The European Minority Regime Seminar
Minorities have been part of European history and politics since the middle of the 16th Century. Early on religious minorities were seen as obstacles to state-building and later, national and language minorities came to be seen as a threat to nation-building. Minorities who left Europe for the New World experienced less pressure as distinct groups but were nevertheless met with lack of acceptance and respect. In the 20th Century, minorities in Europe became the object of major bellicose conflicts and were seen as an anomaly of international relations - at times as a “fifth column.” Domestically, traditional minorities had to fight their own way to be able to remain in their homelands while new arrivals were received with rejection and were expected to return home. At the same time, personal identity became a public domain item and minority groups emerged and formed on the basis of identity and difference. Whether “old Europe” or the New World, minorities have often been seen as a threat to peace and security and mostly as outsiders who do not fit in. In the early 21st Century of inter-connected societies, minorities are more than ever seen as a threat to social cohesion. The Seminar addresses all these and many other aspects of minority history and politics as well as social and cultural issues related to minority identity.
Aims and Objectives
The major aim of this Seminar is to provide students with in-depth knowledge and robust skills on the basis of which to develop an informed understanding of minority issues in the 21st Century. The approach of the Seminar is multi-disciplinary. Minority issues will be examined from the perspectives of political science and law, including international human rights law and international relations studies, political theory, political sociology and cultural studies. The Seminar will familiarize students with critical and post-structural methods of analysis through the reading and discussion of key texts.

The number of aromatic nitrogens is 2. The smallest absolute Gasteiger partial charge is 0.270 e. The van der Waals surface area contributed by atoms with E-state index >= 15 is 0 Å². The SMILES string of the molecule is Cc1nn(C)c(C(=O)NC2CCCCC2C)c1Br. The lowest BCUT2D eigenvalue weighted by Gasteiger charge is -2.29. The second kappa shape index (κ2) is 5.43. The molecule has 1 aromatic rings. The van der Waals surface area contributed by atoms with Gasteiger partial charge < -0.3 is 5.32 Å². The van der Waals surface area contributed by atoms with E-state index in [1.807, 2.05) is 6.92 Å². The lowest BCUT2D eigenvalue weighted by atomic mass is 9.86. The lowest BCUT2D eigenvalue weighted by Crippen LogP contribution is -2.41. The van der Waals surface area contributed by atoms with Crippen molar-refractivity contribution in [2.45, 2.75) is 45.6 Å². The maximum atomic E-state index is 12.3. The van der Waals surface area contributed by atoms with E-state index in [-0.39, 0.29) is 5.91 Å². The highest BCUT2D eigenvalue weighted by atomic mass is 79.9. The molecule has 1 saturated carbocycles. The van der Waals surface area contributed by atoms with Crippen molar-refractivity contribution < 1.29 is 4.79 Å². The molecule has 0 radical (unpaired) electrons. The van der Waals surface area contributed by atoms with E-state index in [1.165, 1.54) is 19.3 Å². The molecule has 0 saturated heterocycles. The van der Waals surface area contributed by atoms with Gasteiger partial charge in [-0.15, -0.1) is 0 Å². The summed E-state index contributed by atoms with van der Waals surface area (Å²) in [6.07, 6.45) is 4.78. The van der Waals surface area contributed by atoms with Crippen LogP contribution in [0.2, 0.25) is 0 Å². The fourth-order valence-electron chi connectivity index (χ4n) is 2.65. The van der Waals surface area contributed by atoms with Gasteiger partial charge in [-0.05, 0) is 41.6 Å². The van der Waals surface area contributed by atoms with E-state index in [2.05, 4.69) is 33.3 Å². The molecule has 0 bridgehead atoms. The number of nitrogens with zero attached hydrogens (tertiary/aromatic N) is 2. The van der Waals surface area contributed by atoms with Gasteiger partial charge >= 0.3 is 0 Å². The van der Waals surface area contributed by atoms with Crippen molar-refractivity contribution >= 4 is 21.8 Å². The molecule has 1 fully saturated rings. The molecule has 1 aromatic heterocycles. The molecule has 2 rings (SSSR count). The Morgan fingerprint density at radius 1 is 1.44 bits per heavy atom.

The specific objectives of the Seminar are:
- to enable students to place the issues of minorities in the wider context of European history/politics and the practice of European governance,
- To enable students to understand, critically analyse, and evaluate contemporary debates about minorities,
- To enable students to understand the political and ethical implications of academic research in relation to minority issues.
The Seminar is divided in three parts. Each part deepens the student’s knowledge on the basis of the previous part. Students should have some basic background knowledge of European history. The Seminar is aimed at MA students.
The Seminar is relevant for students who wish to embark on a career in national or international government, international NGOs or social movements as well as for students who wish to continue in the academic disciplines of politics, law or sociology.
Part I: History, International Law and Relations:
- European international law and institutions
- Inter-state relations and European integration
Part II: Concepts and Theories:
- Individuals and groups
- Conflict and unity
- Late-modernity society
Part III: Politics and Policy:
- Conflict mitigation
- Democracy, participation and empowerment
- Diversity management
The Seminar is taught once a week by the Course Director and Assistant Lecturers (see list below). Students will be expected to read assigned texts and make short presentations on assigned topics. Student discussions are an important part of each class.
It is expected that a number of public lectures given by prominent professors in the area of minority issues may be organized during the semester.
Term paper (10 pages, 1.5 line spacing, 12 font)
Ms. Tamari Bulia
For any inquiries you might have related to the seminar, please contact Ms.Tamari Bulia.
Currently Seminar is offered by ECMI for the students of European Studies Master Programme at University of Flensburg.
For the Winter Semester 2013-2014:
Time: 10:00-12:00 on Mondays
Room: MS 225